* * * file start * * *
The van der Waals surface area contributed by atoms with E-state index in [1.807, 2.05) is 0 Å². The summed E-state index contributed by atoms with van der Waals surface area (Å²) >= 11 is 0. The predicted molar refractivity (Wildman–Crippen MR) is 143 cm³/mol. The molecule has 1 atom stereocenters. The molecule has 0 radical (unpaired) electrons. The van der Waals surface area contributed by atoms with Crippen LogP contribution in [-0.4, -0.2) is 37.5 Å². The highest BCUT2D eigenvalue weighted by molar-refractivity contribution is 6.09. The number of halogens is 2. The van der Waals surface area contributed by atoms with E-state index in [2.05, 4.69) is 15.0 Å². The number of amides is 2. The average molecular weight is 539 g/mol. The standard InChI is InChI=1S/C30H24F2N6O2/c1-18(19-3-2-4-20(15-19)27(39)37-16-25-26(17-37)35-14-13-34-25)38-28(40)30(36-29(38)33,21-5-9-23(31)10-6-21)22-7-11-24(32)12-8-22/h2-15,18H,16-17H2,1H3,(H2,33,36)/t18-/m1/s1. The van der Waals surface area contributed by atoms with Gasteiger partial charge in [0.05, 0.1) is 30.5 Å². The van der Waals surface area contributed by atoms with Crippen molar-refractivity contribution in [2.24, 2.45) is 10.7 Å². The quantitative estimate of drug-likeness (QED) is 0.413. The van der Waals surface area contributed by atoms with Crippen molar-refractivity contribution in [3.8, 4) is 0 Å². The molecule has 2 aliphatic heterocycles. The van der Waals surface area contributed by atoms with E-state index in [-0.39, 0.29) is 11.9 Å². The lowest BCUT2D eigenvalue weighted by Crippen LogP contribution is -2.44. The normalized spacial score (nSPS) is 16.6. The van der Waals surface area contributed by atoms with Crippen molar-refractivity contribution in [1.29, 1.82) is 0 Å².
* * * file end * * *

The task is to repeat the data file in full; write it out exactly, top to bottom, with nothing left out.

The van der Waals surface area contributed by atoms with E-state index in [1.807, 2.05) is 0 Å². The summed E-state index contributed by atoms with van der Waals surface area (Å²) >= 11 is 0. The predicted molar refractivity (Wildman–Crippen MR) is 143 cm³/mol. The molecule has 1 atom stereocenters. The molecule has 0 radical (unpaired) electrons. The van der Waals surface area contributed by atoms with Crippen LogP contribution in [-0.4, -0.2) is 37.5 Å². The highest BCUT2D eigenvalue weighted by molar-refractivity contribution is 6.09. The number of halogens is 2. The van der Waals surface area contributed by atoms with E-state index in [2.05, 4.69) is 15.0 Å². The number of amides is 2. The average molecular weight is 539 g/mol. The standard InChI is InChI=1S/C30H24F2N6O2/c1-18(19-3-2-4-20(15-19)27(39)37-16-25-26(17-37)35-14-13-34-25)38-28(40)30(36-29(38)33,21-5-9-23(31)10-6-21)22-7-11-24(32)12-8-22/h2-15,18H,16-17H2,1H3,(H2,33,36)/t18-/m1/s1. The van der Waals surface area contributed by atoms with Gasteiger partial charge in [0.05, 0.1) is 30.5 Å². The van der Waals surface area contributed by atoms with Crippen molar-refractivity contribution in [2.24, 2.45) is 10.7 Å². The quantitative estimate of drug-likeness (QED) is 0.413. The van der Waals surface area contributed by atoms with Crippen molar-refractivity contribution in [3.8, 4) is 0 Å². The molecule has 2 aliphatic heterocycles. The van der Waals surface area contributed by atoms with E-state index in [-0.39, 0.29) is 11.9 Å². The lowest BCUT2D eigenvalue weighted by Crippen LogP contribution is -2.44. The normalized spacial score (nSPS) is 16.6. The van der Waals surface area contributed by atoms with Crippen molar-refractivity contribution in [1.29, 1.82) is 0 Å².